Heavy snowfall upsets Kashmir wildlife

March 2nd, 2008 - 10:03 am ICT by admin  

By Binoo Joshi
Jammu, March 2 (IANS) Many rare animal and bird species have recorded a population increase in Jammu and Kashmir over the years, but heavy snowfall this winter has affected wildlife adversely. Wildlife warden Nasier Ahmad Kitchloo said here that several hundred birds and animals - including some rare species - had been affected by the “unprecedented snowfall” last month.

“Our department swung into observing wildlife behaviour and noted that several hundred pheasants, leopards, wild cats and other small mammals had been affected,” he said.

The beautiful and reclusive Himalayan pheasant has been forced by the snowfall to move close to villages.

“Hundreds of pheasants of different types have come down to human habitations. There is a possibility that people might have caught them or even killed them. Our men are on the job to rescue the beautiful birds from captivity.”

He said when snow falls, the wings of pheasants become heavy, so they cannot fly and just loiter around. Then the glare caused by sunshine causes a blinding effect and they stray into human habitations in search of food.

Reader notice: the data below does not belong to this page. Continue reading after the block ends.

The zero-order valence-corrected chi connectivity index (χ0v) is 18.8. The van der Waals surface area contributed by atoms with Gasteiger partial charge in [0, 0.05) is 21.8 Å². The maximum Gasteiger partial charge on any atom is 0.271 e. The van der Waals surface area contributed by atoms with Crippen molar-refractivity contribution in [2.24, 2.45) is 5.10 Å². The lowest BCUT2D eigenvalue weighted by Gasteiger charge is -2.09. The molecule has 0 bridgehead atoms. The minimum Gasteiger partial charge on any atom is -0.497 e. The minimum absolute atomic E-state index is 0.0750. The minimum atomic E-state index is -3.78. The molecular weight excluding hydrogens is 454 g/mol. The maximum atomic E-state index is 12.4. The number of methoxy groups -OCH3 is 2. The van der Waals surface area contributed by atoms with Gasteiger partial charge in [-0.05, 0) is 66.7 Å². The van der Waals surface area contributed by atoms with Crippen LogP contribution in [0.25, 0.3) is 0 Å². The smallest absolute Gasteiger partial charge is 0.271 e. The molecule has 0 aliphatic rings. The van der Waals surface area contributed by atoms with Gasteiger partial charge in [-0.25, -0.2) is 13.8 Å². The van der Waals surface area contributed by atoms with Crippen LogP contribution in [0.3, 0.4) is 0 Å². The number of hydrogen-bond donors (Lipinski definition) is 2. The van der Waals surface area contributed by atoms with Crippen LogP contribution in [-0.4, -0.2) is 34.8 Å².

Experts point out that Kashmir got a “good” snowfall in 1992, after which there was a dry spell for a few years. It also snowed heavily in 1996 and 2005 but February 2008 was the heaviest.

“This leaves a confusing impact on fauna,” Kitchloo said.

Other affected animals are leopards, wildcats and small mammals. These animals have also come down to lower altitudes and leopards have caused damage in terms of killing or maiming people and lifting cattle.

“So far two people have been killed, five injured and over a dozen cattle lifted by these leopards.”

In some remote mountainous areas, the administration had got villages evacuated during snowfall earlier this month for fear of avalanches.

“In some cases the leopards used these abandoned houses as shelters,” said the official. “Now when these people are going back they are making these animals captive and might go for their illegal trade as well,” Kitchloo said.

The department has fanned out to rescue and release such animals.

“We have got four wildcats and three leopard cubs rescued so far. Two wildcats that had fallen ill are under treatment while others have been released,” he said.

While the wildlife population has decreased the world over in conflict areas, it has increased considerably in Jammu and Kashmir, Kitchloo said.

This, he said, was because all licensed guns were required to be deposited at police stations when militancy set in. Second, no hunter would go deep inside a forest for fear of militants or getting caught in crossfire.

According to the official, “The population of Hangul (the famous red deer of Kashmir) has gone up to 300 in 2006 from slightly over 100 in 1990.”

There were about 800 Himalayan black bears in 1990. By 2007 the number went up to 3,000.

The musk deer population increased from 300 in 1990 to about 2,800 in 2007, the Pir Panjal markhor - a member of the mountain goat family - were about 100-odd in 1990 but increased to about 500 in 2007.

Similarly among birds, Kitchloo said, rare species like pheasants and black partridge have registered a 50 percent increase in population.

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